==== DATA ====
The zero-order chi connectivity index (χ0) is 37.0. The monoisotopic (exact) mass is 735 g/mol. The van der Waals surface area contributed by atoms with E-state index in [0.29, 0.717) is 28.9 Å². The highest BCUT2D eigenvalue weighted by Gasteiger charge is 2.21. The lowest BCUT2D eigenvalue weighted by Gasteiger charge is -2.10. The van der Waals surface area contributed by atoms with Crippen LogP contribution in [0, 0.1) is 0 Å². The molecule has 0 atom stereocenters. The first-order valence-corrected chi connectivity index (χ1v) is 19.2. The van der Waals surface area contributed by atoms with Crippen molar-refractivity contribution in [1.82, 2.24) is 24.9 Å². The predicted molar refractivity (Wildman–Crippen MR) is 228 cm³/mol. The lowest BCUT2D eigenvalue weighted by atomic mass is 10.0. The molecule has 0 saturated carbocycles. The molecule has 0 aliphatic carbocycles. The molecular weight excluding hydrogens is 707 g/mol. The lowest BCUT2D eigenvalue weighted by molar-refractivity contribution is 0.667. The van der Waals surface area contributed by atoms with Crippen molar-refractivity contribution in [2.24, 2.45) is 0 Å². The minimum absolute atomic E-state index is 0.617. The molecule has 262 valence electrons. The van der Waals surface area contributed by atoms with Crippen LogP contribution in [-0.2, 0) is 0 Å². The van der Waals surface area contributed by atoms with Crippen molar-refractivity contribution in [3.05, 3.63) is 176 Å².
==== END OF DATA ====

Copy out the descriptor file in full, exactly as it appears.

The zero-order chi connectivity index (χ0) is 37.0. The monoisotopic (exact) mass is 735 g/mol. The van der Waals surface area contributed by atoms with E-state index in [0.29, 0.717) is 28.9 Å². The highest BCUT2D eigenvalue weighted by Gasteiger charge is 2.21. The lowest BCUT2D eigenvalue weighted by Gasteiger charge is -2.10. The van der Waals surface area contributed by atoms with Crippen LogP contribution in [0, 0.1) is 0 Å². The molecule has 0 atom stereocenters. The first-order valence-corrected chi connectivity index (χ1v) is 19.2. The van der Waals surface area contributed by atoms with Crippen molar-refractivity contribution in [1.82, 2.24) is 24.9 Å². The predicted molar refractivity (Wildman–Crippen MR) is 228 cm³/mol. The lowest BCUT2D eigenvalue weighted by atomic mass is 10.0. The molecule has 0 saturated carbocycles. The molecule has 0 aliphatic carbocycles. The molecular weight excluding hydrogens is 707 g/mol. The lowest BCUT2D eigenvalue weighted by molar-refractivity contribution is 0.667. The van der Waals surface area contributed by atoms with Crippen molar-refractivity contribution in [2.24, 2.45) is 0 Å². The minimum absolute atomic E-state index is 0.617. The molecule has 262 valence electrons. The van der Waals surface area contributed by atoms with Crippen LogP contribution in [-0.2, 0) is 0 Å². The van der Waals surface area contributed by atoms with Crippen molar-refractivity contribution in [3.05, 3.63) is 176 Å².